December 26, 2013

Obama’s reversal on health insurance cancellations draws mixed response

Older policies are being allowed to continue in 36 states, while some insurance companies choose to discontinue the old policies that don’t comply with the new federal mandates.

By Emery P. Dalesio
The Associated Press

(Continued from page 1)

click image to enlarge

The shadow of Health and Human Services Secretary Kathleen Sebelius is cast on a wall as she speaks at the Community Health and Social Services Center in Detroit last month. President Barack Obama’s decision to allow people could keep health insurance policies slated for cancellation under the federal health overhaul has gotten a mixed response from insurers, state regulators and consumers.

2013 Associated Press File Photo

Sabrina Corlette, project director at the Health Policy Institute at Georgetown University, warns that Obama’s decision last month could allow younger people with relatively few health problems to stay on bare-bones policies. That could lead to higher premiums in 2015 to offset insurers’ cost of covering people with more health problems, she said.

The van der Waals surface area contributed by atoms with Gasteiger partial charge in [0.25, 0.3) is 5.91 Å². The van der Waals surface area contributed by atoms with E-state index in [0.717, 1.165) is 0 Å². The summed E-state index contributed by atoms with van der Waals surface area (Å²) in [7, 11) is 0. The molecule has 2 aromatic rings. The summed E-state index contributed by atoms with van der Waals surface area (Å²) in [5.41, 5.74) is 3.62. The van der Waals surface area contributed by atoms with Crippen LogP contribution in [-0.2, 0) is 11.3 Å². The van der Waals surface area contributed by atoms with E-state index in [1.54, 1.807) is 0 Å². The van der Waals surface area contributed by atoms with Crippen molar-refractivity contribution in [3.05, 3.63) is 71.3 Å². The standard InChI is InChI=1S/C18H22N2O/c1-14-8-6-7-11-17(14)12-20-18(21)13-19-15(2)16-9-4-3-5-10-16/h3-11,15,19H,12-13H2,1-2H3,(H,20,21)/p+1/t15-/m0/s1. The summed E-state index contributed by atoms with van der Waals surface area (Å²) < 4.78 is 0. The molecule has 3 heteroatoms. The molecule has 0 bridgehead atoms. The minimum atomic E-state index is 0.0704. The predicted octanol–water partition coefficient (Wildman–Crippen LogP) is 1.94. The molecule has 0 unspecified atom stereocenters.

Still, even before Obama’s announcement last month, a pathway existed for many consumers to hang onto policies that didn’t conform to the ACA requirements, at least for a brief period of time.

Many states allowed insurers to offer early renewals to non-conforming policies, but some of those will expire on March 31. Early renewals are allowing 60-year-old artist Marlys Dietrick of San Antonio and her 21-year-old son to stay in their old policies.

Dietrick jumped at the chance when Humana offered in October to renew her expiring, high-deductible policy early for $315 a month – an increase of about $15. She and her son both must spend $7,000 per year on medical bills to meet a deductible before the company starts paying.

Her insurer told her it would charge $705 a month for a similar policy that met the new standard required under the health care law. She earns too much to qualify for tax subsidies.

“I’m not saying I loved my insurance. I’m just saying I was able to keep the costs down by being able to tailor it to me and my needs,” she said. “I’m 60. I don’t need maternity. I don’t need pediatric. I’m healthy, I don’t need drug coverage. I don’t need mental health. There’s like five things that allowed me to keep my costs down. I was able to pick-and-choose.”

Consumers Union health care reform analyst Lynn Quincy said staying with an existing policy is a natural starting point. But renewing an existing policy with a high deductible or excluding types of coverage needed later may not turn out to be the best deal, she said.

“If your old coverage continued, that’s fine. But look at your other options before enrolling, because you can’t be turned down now” for pre-existing health conditions, she said.

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